Merry Christmas, everyone!
Another Side of Charles Barkley
Shirley Wang described her dad with the following:
He wore striped, red polo shirts tucked into khaki shorts and got really excited about two-for-one deals. He was a commuter. He worked as a cat litter scientist in Muscatine, Iowa. In short, he was everyone’s suburban dad.
Lin Wang and Charles Barkley met in a hotel bar, and a friendship grew from there. On the surface, the most impressive detail about this story is that Charles Barkley became friends with a fan he met in a bar in Sacramento, and who earned a living as a cat litter scientist, but that’s just on the surface. In Lin Wang’s telling of this story – her favorite dinner party story (obviously) – she plays two roles: she serves as a stand-in for the reader with a healthy dose of skepticism about the true nature of the friendship, and she is the daughter who learns how proud her dad was of her from Charles Barkley.
When Barkley’s mom died in 2015, Lin Wang flew to Leeds, Alabama and just showed up. This past June, Barkley returned the favor and showed up at Lin’s funeral in the outskirts of Iowa City.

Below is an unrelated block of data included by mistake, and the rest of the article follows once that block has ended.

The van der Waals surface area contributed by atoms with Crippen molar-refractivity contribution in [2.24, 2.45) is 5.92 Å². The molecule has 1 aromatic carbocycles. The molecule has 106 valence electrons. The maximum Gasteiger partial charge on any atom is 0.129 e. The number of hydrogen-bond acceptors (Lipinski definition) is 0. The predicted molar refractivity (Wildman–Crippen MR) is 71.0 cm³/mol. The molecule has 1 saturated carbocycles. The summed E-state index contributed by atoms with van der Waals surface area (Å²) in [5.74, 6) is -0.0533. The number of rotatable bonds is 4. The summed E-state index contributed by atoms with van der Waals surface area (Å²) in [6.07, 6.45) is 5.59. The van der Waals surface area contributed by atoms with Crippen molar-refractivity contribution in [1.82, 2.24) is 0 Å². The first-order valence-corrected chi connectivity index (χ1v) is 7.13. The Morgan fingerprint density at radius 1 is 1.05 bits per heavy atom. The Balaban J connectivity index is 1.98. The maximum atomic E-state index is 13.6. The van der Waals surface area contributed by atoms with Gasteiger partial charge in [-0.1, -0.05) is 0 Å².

Wang’s story is a fresh example of true friendship. Lin Wang and Barkley connected over similar upbringings, they were immensely proud of their children, and they both liked to have a good time. As Shirley Wang puts it:
It was not just a relationship with a celebrity — it shed light on the possibilities of this world. A world where someone like him could just say something cool, something charming, and befriend someone like Charles Barkley.
This is a late entry into one of my favorite stories from 2018, and it was featured on the 12/14/18 episode of the Only A Game podcast. More than worth your time. – PAL
Source: “Dad’s Friendship With Charles Barkley”, Shirley Wang, WBUR (12/14/18)
Should Kyler Murray Choose the NFL or MLB?
Last year, Kyler Murray was Baker Mayfield’s backup at Oklahoma. Fast forward 12 months – he had a great baseball season and was drafted 9th overall by the A’s, receiving a $4.66M signing bonus. The A’s let him play one more year of football, and he won the starting job at Oklahoma. Then he went out and won the friggin Heisman, and is preparing to lead his team against Alabama in the college football playoff. So, it’s been a good year.